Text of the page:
Troy moving forward on plans for West Main Street improvement project

Consultants told Troy officials that improving West Main Street from downtown to Interstate 75 could cost about $12 million. STEVE BAKER

Combined ShapeCaption
Consultants told Troy officials that improving West Main Street from downtown to Interstate 75 could cost about $12 million. STEVE BAKER

A proposed West Main Street Corridor Improvement project from the downtown west to Interstate 75 carries an estimated cost of nearly $12 million and would be done in phases.

Troy City Council, city administrators and community members reviewed an overview of the initial project proposals from consultants Scott Knebel of CMT consultants and Jeff Heimann of Strand Associates.

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Patrick Titterington, the city’s service and safety director, said the session was intended to help council and property owners along the corridor become familiar with the project; not for decision making.

City Engineer Jillian Rhoades said project objectives included safety; bicycle and pedestrian facilities; and infrastructure such as sidewalks and utilities.

The corridor study was kicked off in 2017 after the Ohio Department of Transportation told the city it would resurface the street in coming years. The city decided to look at changes before that work, Rhoades said.

“We knew there is a lot of traffic that travels on that road and the corridor is very tight,” she said, noting areas without curb and sidewalks against the travel lane.

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CMT is doing the safety portion of the project and Strand is working on the overall project.

Among concepts presented during the overview on Jan. 29 were proposed wider traffic lanes, a left turn lane across the corridor and addition of tree lawn between the street and sidewalk in areas where none exist today for the 1.7-mile long corridor.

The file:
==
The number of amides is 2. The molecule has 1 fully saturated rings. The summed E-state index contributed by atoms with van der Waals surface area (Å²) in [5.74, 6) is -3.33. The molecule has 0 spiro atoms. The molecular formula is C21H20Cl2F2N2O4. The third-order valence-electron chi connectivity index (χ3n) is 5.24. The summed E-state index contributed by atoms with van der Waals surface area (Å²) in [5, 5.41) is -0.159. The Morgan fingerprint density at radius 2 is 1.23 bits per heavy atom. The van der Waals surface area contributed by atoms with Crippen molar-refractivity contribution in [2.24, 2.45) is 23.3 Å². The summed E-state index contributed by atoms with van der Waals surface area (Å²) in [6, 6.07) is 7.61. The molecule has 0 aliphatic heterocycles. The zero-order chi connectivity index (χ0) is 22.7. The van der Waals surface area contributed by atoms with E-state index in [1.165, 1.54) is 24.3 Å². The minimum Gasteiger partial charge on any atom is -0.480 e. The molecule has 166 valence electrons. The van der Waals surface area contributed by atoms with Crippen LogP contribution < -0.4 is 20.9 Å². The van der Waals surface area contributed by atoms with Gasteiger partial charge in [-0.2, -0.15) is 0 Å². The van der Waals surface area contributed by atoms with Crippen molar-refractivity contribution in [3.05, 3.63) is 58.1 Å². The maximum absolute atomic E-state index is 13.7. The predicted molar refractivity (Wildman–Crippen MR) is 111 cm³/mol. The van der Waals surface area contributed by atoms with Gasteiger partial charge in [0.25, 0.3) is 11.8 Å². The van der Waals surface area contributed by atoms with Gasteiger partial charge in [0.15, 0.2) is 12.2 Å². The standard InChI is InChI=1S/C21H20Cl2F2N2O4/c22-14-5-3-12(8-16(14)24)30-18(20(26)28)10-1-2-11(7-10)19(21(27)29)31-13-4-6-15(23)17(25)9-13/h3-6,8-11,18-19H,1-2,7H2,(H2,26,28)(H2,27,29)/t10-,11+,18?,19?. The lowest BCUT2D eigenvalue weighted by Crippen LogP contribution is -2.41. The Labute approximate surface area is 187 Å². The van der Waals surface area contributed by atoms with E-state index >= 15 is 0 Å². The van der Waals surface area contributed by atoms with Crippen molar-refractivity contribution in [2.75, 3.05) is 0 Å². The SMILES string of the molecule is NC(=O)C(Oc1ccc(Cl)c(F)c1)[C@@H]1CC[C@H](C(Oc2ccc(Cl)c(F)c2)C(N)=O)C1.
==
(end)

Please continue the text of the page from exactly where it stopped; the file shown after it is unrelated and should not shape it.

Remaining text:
A wider curb lane of 12 feet versus today’s 10 feet is included in the proposal along with a 12-foot turn lane and a 10.5-foot inside lane. The 12-foot curb lane would be intended to also serve as the street bike lane.

More land would be needed along the corridor for the project, Knebel said, adding, “For the most part this footprint does fit within the existing right of way.” Rhoades said the city would work with property owners, commercial and residential, along the way to address project impact as project design moves forward.

New and relocated traffic signals, utility work and other intersection improvements also were discussed.

Knebel said a three-year traffic study (2013-2015) of West Main Street showed 339 documented traffic crashes, 70 percent that occurred between downtown and Ridge Avenue intersection with Main Street. The worst area for accidents was the stretch of Main Street between Adams and Elm streets. A raised median between the east and west traffic lanes is among proposals for that section of Main Street to help cut down on traffic issues. The new hospital being built by Kettering Health Network is located north of Main Street between Adams and Elm streets. The city obtained right of way for the project during planning for that project.

The project would include utility work including storm sewer improvements and utility lines. Titterington said overhead utilities will not be moved underground due to considerations including costs and coordination of projects. Any utility changes necessary in the project will be paid for in the project costs, not assessed to property owners, he said.

Among next steps in the project would be applying for safety grants from the Ohio Department of Transportation, contracting for more detailed design and additional public information meetings.

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